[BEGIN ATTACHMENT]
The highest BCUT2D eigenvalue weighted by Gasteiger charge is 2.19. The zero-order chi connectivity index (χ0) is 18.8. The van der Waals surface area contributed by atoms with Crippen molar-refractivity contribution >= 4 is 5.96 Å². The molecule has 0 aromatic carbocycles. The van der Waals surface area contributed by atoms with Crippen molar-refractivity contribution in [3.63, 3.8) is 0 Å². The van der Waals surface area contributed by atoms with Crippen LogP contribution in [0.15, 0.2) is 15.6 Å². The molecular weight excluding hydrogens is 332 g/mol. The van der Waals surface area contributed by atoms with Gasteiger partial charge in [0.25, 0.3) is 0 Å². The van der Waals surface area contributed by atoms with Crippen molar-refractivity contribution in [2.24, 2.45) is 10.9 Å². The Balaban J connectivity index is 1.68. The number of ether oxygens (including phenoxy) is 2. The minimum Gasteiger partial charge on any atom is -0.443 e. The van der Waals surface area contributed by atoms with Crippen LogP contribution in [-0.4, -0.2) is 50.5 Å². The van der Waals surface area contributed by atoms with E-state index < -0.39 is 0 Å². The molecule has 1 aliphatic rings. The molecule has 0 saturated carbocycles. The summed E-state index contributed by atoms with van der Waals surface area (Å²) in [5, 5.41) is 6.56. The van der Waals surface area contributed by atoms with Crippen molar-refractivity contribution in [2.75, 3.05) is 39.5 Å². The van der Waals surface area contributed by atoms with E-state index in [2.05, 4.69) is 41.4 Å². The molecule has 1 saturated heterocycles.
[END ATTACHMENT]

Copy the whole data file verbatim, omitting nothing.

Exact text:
The highest BCUT2D eigenvalue weighted by Gasteiger charge is 2.19. The zero-order chi connectivity index (χ0) is 18.8. The van der Waals surface area contributed by atoms with Crippen molar-refractivity contribution >= 4 is 5.96 Å². The molecule has 0 aromatic carbocycles. The van der Waals surface area contributed by atoms with Crippen molar-refractivity contribution in [3.63, 3.8) is 0 Å². The van der Waals surface area contributed by atoms with Crippen LogP contribution in [0.15, 0.2) is 15.6 Å². The molecular weight excluding hydrogens is 332 g/mol. The van der Waals surface area contributed by atoms with Gasteiger partial charge in [0.25, 0.3) is 0 Å². The van der Waals surface area contributed by atoms with Crippen molar-refractivity contribution in [2.24, 2.45) is 10.9 Å². The Balaban J connectivity index is 1.68. The number of ether oxygens (including phenoxy) is 2. The minimum Gasteiger partial charge on any atom is -0.443 e. The van der Waals surface area contributed by atoms with Crippen LogP contribution in [-0.4, -0.2) is 50.5 Å². The van der Waals surface area contributed by atoms with E-state index < -0.39 is 0 Å². The molecule has 1 aliphatic rings. The molecule has 0 saturated carbocycles. The summed E-state index contributed by atoms with van der Waals surface area (Å²) in [5, 5.41) is 6.56. The van der Waals surface area contributed by atoms with Crippen molar-refractivity contribution in [2.75, 3.05) is 39.5 Å². The van der Waals surface area contributed by atoms with E-state index in [2.05, 4.69) is 41.4 Å². The molecule has 1 saturated heterocycles.